JVRR Mountains


I have decided after watching several YouTube videos to build my mountain range by stacking up wadded up newspaper and packing paper.  I needed to have access to the tunnel I built in the event that a derailment occurs.  I saw one approach using chicken wire.  It proved to be more effort than I wanted to wrestle with.  So I opted to simply cut out access points in the back of the “mountain range”.  These openings should allow me to to clean track and retrieve any derailed cars.  Now remember, that this is the first time I have ever attempted anything like this.  There is a lot of trial and error going on.


After stacking my wadded up paper, it occurred to me to use the shipping foam I already had to build up the base and put the paper wads on top of the foam base.  Then I started to overlay the plaster cloth on top of the paper wads.


This corner of the range is where the White Water Falls will be created.  A lot more work has to be done to build the rockwork.  The falls will come down and flow into the White Water river just to the left of the tunnel curving to the lower right.



Bryson City RR Museum

My wife and I recently took a trip to Bryson City NC to see the railroad museum and take a ride on the Great Smoky Mountain RR.  We think the colors of trees had just peaked the week before but it was still a very interesting ride.

The museum layout you see from these images are Lionel gauge or “O” scale.  We talked at length with one of the men that helped to build the layout.  We had a good conversation with him and learned some very interesting ways to create scenery without breaking the bank.

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Since my last post, I have finished the tunnel system made from 1/4″ styrofoam board from Woodland Scenics.  I have made several test runs with my Southern 2229 to make sure the track is functioning 100%.
Last night I made the first run with rolling stock attached to 2229.  2229 is a switcher engine, meaning that it is designed to move cars from sidings to the main line and other yard jobs.  It is not strong enough to pull 40 cars up the side of a mountain.  I found out that my 2229 can pull up to seven(7) cars before it stalls out on the inclines.

I have converted an older Atlas SD-35 diesel loco from DC to DCC.  I have to fine tune the chip but over all it performs nicely.  I have not determined how many cars it can pull before it stalls out.  BUT, it is nice to have two DCC locos to play with.

The next phase is going to be very exciting.  My wife and I start to create the actual landscape to include a waterfall and river.

JVRR-Southern 2229 test run

Please forgive the quality of the video and sound. I shot this with my mobile phone.  This little engine is a DCC Southern 2229, a gift from my brother-in-law. My initial entry into Digital Command Control railroading.  Since my track is new but very old, it took a lot of prep work to get this engine to run flawlessly.  I bought all my track, loco’s and rolling stock from an estate sale in Jan.’15.  I also had to thoroughly clean the loco’s wheels to get a good contact with the track.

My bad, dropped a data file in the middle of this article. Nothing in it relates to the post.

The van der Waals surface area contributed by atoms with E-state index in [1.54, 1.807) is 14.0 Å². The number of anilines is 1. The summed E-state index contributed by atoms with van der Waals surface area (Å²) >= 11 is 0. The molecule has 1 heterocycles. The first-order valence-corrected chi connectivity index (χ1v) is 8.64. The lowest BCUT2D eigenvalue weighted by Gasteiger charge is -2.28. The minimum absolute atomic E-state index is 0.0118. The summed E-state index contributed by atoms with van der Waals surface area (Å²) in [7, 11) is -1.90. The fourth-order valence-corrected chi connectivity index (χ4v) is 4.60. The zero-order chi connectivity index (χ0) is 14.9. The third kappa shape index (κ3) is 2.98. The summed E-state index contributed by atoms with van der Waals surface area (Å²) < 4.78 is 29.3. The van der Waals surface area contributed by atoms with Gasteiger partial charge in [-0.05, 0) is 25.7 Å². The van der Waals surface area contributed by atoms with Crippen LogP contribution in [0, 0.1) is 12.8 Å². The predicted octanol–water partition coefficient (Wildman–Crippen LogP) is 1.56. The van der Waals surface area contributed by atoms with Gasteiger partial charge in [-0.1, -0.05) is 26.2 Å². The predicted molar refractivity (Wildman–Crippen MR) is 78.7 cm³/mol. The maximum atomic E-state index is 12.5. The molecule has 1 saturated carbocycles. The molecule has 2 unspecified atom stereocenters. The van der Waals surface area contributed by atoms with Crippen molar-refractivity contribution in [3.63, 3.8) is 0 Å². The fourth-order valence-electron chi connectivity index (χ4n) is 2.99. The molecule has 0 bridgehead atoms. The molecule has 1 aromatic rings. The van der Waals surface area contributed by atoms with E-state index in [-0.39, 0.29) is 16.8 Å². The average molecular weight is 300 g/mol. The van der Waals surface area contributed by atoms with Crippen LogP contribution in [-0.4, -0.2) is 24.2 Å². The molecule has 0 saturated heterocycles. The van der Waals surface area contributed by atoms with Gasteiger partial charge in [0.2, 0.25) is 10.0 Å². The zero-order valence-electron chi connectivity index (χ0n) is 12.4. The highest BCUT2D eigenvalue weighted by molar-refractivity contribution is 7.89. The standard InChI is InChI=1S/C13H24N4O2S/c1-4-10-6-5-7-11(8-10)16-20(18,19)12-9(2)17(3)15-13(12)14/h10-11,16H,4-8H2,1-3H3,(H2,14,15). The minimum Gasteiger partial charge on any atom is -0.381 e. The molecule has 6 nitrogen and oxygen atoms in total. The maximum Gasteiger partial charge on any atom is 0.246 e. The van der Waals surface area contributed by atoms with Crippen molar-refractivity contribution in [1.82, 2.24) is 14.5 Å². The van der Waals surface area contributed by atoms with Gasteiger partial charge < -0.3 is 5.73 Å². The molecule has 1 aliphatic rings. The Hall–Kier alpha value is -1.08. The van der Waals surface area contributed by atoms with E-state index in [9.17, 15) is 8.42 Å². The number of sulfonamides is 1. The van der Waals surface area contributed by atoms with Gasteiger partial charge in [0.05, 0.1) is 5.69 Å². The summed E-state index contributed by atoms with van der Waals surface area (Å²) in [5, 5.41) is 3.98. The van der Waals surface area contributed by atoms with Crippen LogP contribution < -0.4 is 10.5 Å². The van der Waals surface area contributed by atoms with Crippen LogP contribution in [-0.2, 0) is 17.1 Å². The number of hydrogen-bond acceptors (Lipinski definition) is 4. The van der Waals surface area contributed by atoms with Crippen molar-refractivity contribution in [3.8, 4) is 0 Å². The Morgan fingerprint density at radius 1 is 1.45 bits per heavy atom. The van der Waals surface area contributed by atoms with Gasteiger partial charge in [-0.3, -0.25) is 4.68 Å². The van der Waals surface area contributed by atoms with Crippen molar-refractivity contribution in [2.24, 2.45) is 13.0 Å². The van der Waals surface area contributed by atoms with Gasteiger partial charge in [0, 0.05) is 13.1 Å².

1st JVRR Video

This is my very first video taken with my cell phone.  You can see that the track is laid on top of risers I bought from Woodland Scenic.  Landscaping will eventually be brought right up to the track so the risers will never be seen.

And away we go…

I started my project in January 2015, not really knowing what I was doing.  I did a good bit of research on-line and bought several books on N scale that looked to be useful.  I already had a modeling table that I built that I figured could be used for the base of my platform which ended up being 48″x72″.  I knew from the start that this project would have to be paid as I went along.

I started pricing locomotives and rolling stock. Wow. They could be very pricey.  I started looking at eBay and even Craig’s List for 2nd hand equipment.  I knew from what I read that I wanted to go digital.  Although I wasn’t sure what that all entailed.  Deb is an excellent researcher.  She found a source on Craig’s List that was selling several lots of loco’s and cars.

That source turned out to be a gentleman who was selling N scale from an estate.  Long story short, I bought all he had and ended up with a small fortune in just track alone.  I walked away with about 20 loco’s and over 100 cars.  I was in hog heaven.  Now the task of trying to figure out exactly what I was going to model.  What era and location would I model.  Some model railroaders build exact models of real prototypes.  While others go more freelance.

My project will definately be freelance.

Welcome to my Jocassee Valley Railroad Project

I decided to start this blog to simply provide my family an easy way to see the progress being made on my N scale model railroad.  Recently, three of my grandchildren, Avi, Ben, Eddie and even Annabelle showed a very keen interest in my modeling project.  Avi and Ben actually  helped me with the project when they were visiting us a while back.

My blog is a first for me.  My wife, Debbie, is a published author and family historian.  I doubt I will win any prize for my writing abilities.  Hopefully, my images and videos will tell my story for me.

I decided to start to build my model railroad while we were on vacation over last Christmas.  Because space was a bit of an issue, I chose to N scale which is 1/160 of the real life “prototype.”  As a boy in New Jersey, my Dad had a large HO platform in the basement of our home.  We have no such basement in our home so N scale was the size of choice. Z scale was just too small for my big hands to work on.

And so my story begins….